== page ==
PEOPLE v. CINTRON

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The PEOPLE of State of New York, Appellant, v. Angel CINTRON, Defendant–Respondent.

Decided: October 04, 2012

TOM, J.P., CATTERSON, DeGRASSE, RICHTER, MANZANET–DANIELS, JJ. Robert T. Johnson, District Attorney, Bronx (Justin J. Braun of counsel), for appellant. Robert S. Dean, Center for Appellate Litigation, New York (Mark W. Zeno of counsel), for respondent.

Appeal from order, Supreme Court, Bronx County (Margaret L. Clancy, J.), entered on or about May 26, 2010, as amended on or about May 28, 2010, which granted defendant's CPL 440.20 motion to set aside a resentence of the same court and Justice to the extent that the resentence imposed a period of postrelease supervision, unanimously dismissed, as academic.

Defendant's original sentence in 2001 unlawfully omitted postrelease supervision. The sentencing court corrected that defect in 2008 by adding a period of postrelease supervision (PRS) to the sentence. At the time of the resentencing, defendant had been released from prison but was still on conditional release. The maximum expiration date of defendant's sentence was in 2009.

On March 31, 2010, defendant moved, pursuant to CPL 440.20(1), to vacate the term of PRS because he was not in prison, but was on conditional release, at the time of the resentencing. When the motion was made, the Court of Appeals had not decided People v. Lingle, 16 N.Y.3d 621, 926 N.Y.S.2d 4, 949 N.E.2d 952 [2011]. In the order on appeal, the motion court vacated the term of PRS, concluding that the resentencing violated defendant's right against double jeopardy under People v. Williams, 14 N.Y.3d 198, 899 N.Y.S.2d 76, 925 N.E.2d 878 [2010], cert. denied ––– U.S. ––––, 131 S.Ct. 125, 178 L.Ed.2d 242 [2010], and then resentenced defendant without the PRS term.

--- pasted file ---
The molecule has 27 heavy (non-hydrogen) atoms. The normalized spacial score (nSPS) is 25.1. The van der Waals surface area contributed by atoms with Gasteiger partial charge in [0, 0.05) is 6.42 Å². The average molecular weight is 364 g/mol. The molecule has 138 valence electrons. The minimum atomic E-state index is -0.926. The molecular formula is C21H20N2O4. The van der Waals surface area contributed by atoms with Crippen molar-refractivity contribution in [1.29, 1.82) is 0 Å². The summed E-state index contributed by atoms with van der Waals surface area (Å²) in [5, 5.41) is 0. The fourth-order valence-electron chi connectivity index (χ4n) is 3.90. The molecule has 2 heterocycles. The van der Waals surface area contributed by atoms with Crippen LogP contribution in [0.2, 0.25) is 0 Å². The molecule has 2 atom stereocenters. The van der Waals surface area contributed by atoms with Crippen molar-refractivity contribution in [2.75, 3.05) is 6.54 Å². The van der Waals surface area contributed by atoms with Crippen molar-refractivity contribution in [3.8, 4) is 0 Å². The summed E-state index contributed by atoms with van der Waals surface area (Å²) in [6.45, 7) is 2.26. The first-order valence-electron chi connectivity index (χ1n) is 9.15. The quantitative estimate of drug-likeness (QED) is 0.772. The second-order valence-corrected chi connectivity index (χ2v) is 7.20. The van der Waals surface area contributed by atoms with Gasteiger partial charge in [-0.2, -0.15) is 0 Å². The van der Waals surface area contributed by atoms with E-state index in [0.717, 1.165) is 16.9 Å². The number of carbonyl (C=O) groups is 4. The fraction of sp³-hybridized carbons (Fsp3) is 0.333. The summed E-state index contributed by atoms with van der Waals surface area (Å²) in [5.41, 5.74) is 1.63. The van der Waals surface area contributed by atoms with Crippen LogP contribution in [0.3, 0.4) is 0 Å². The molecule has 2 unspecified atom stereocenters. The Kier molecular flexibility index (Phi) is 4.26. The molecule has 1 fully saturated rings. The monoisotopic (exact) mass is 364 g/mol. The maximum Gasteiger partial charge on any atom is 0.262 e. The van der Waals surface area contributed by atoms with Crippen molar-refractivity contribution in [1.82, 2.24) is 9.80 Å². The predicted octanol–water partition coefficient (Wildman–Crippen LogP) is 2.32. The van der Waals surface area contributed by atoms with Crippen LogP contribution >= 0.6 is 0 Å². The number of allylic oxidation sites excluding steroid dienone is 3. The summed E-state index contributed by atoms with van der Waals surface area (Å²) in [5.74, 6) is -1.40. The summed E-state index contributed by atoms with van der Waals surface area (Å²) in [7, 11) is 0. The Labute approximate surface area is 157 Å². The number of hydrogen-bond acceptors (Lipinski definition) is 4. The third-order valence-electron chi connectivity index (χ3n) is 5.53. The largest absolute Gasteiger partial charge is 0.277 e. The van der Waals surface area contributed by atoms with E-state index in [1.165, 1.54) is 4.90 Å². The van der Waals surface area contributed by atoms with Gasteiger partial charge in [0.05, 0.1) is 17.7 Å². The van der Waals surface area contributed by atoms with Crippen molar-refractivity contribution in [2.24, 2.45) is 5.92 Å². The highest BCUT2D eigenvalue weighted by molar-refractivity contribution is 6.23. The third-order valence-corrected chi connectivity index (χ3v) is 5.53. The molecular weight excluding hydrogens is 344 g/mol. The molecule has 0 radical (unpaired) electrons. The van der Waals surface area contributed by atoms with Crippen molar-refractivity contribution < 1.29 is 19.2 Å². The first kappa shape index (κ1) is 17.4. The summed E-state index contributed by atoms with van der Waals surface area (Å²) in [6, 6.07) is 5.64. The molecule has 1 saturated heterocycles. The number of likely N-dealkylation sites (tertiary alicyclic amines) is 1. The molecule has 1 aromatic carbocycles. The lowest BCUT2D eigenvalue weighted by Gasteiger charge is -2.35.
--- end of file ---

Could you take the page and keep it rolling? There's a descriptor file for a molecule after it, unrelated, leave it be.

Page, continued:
The People correctly note this was error because defendant was still on conditional release at the time of the resentencing (see Lingle, 16 N.Y.3d at 631 n. 1, 926 N.Y.S.2d 4, 949 N.E.2d 952). Although the People request reinstatement of the 2008 resentence, a term of PRS cannot now be added because the maximum expiration date of defendant's sentence has passed. To add this term to his sentence would violate his legitimate expectation of finality in his sentence, which has been fully served (Williams, 14 N.Y.3d at 217, 899 N.Y.S.2d 76, 925 N.E.2d 878). In People v. Velez, 19 N.Y.3d 642, 649, –––N.Y.S.2d ––––, ––– N.E.2d –––– [2012], the Court of Appeals reiterated this rule, rejecting the People's argument that a different rule should apply where the resentencing proceeding had commenced before defendant's original sentence expired but could not be completed until after the expiration date.

Here, the People contend that because defendant's 2008 resentence, which appropriately included a term of PRS, was imposed before his maximum expiration date, we can now reimpose that sentence even though his sentence has been fully served. This argument ignores the language of both Williams and Velez that “ ‘once the initial sentence has been served ․ an additional term of PRS may not be imposed’ ” (Velez, 19 N.Y.3d at 649, ––– N.Y.S.2d ––––, –––N.E.2d ––––, quoting Williams, 14 N.Y.3d at 217, 899 N.Y.S.2d 76, 925 N.E.2d 878).

Defendant has a reasonable expectation of finality in his sentence, and a term of PRS cannot now be added because the maximum expiration date of his sentence passed several years ago. As in People v. Allen, 88 A.D.3d 735, 736, 930 N.Y.S.2d 484 [2011], “the relief sought by the People is beyond this Court's power to grant,” and thus the appeal must be dismissed as academic.